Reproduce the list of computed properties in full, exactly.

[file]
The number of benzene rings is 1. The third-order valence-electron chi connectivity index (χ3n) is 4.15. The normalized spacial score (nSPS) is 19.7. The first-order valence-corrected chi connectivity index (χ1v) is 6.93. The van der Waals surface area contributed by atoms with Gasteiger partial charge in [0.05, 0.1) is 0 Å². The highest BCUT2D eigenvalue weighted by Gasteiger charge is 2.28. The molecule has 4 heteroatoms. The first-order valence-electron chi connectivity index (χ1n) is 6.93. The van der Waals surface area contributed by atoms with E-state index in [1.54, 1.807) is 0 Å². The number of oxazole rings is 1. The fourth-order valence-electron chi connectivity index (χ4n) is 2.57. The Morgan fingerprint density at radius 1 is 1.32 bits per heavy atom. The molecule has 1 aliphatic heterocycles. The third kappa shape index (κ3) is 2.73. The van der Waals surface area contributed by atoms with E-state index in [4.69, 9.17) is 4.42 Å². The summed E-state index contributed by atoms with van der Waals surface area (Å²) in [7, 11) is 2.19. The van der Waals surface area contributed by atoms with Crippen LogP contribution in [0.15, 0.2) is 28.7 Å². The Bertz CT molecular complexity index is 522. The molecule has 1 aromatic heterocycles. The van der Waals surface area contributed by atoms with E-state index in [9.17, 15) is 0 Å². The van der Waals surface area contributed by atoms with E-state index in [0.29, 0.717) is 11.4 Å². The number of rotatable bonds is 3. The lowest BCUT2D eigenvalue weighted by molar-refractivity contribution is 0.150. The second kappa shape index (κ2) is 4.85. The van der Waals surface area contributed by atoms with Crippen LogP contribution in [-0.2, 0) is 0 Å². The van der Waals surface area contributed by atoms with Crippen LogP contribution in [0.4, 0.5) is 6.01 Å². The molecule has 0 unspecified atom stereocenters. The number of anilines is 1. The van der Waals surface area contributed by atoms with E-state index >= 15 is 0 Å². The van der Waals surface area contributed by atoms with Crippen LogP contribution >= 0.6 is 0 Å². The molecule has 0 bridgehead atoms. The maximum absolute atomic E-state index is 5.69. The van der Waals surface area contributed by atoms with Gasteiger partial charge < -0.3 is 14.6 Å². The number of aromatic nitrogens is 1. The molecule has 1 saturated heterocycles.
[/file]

The number of benzene rings is 1. The third-order valence-electron chi connectivity index (χ3n) is 4.15. The normalized spacial score (nSPS) is 19.7. The first-order valence-corrected chi connectivity index (χ1v) is 6.93. The van der Waals surface area contributed by atoms with Gasteiger partial charge in [0.05, 0.1) is 0 Å². The highest BCUT2D eigenvalue weighted by Gasteiger charge is 2.28. The molecule has 4 heteroatoms. The first-order valence-electron chi connectivity index (χ1n) is 6.93. The van der Waals surface area contributed by atoms with E-state index in [1.54, 1.807) is 0 Å². The number of oxazole rings is 1. The fourth-order valence-electron chi connectivity index (χ4n) is 2.57. The Morgan fingerprint density at radius 1 is 1.32 bits per heavy atom. The molecule has 1 aliphatic heterocycles. The third kappa shape index (κ3) is 2.73. The van der Waals surface area contributed by atoms with E-state index in [4.69, 9.17) is 4.42 Å². The summed E-state index contributed by atoms with van der Waals surface area (Å²) in [7, 11) is 2.19. The van der Waals surface area contributed by atoms with Crippen LogP contribution in [0.15, 0.2) is 28.7 Å². The Bertz CT molecular complexity index is 522. The molecule has 1 aromatic heterocycles. The van der Waals surface area contributed by atoms with E-state index in [9.17, 15) is 0 Å². The van der Waals surface area contributed by atoms with E-state index in [0.29, 0.717) is 11.4 Å². The number of rotatable bonds is 3. The lowest BCUT2D eigenvalue weighted by molar-refractivity contribution is 0.150. The second kappa shape index (κ2) is 4.85. The van der Waals surface area contributed by atoms with Crippen LogP contribution in [-0.2, 0) is 0 Å². The van der Waals surface area contributed by atoms with Crippen LogP contribution in [0.4, 0.5) is 6.01 Å². The molecule has 0 unspecified atom stereocenters. The number of anilines is 1. The van der Waals surface area contributed by atoms with E-state index >= 15 is 0 Å². The van der Waals surface area contributed by atoms with Crippen LogP contribution >= 0.6 is 0 Å². The molecule has 0 bridgehead atoms. The maximum absolute atomic E-state index is 5.69. The van der Waals surface area contributed by atoms with Gasteiger partial charge < -0.3 is 14.6 Å². The number of aromatic nitrogens is 1. The molecule has 1 saturated heterocycles.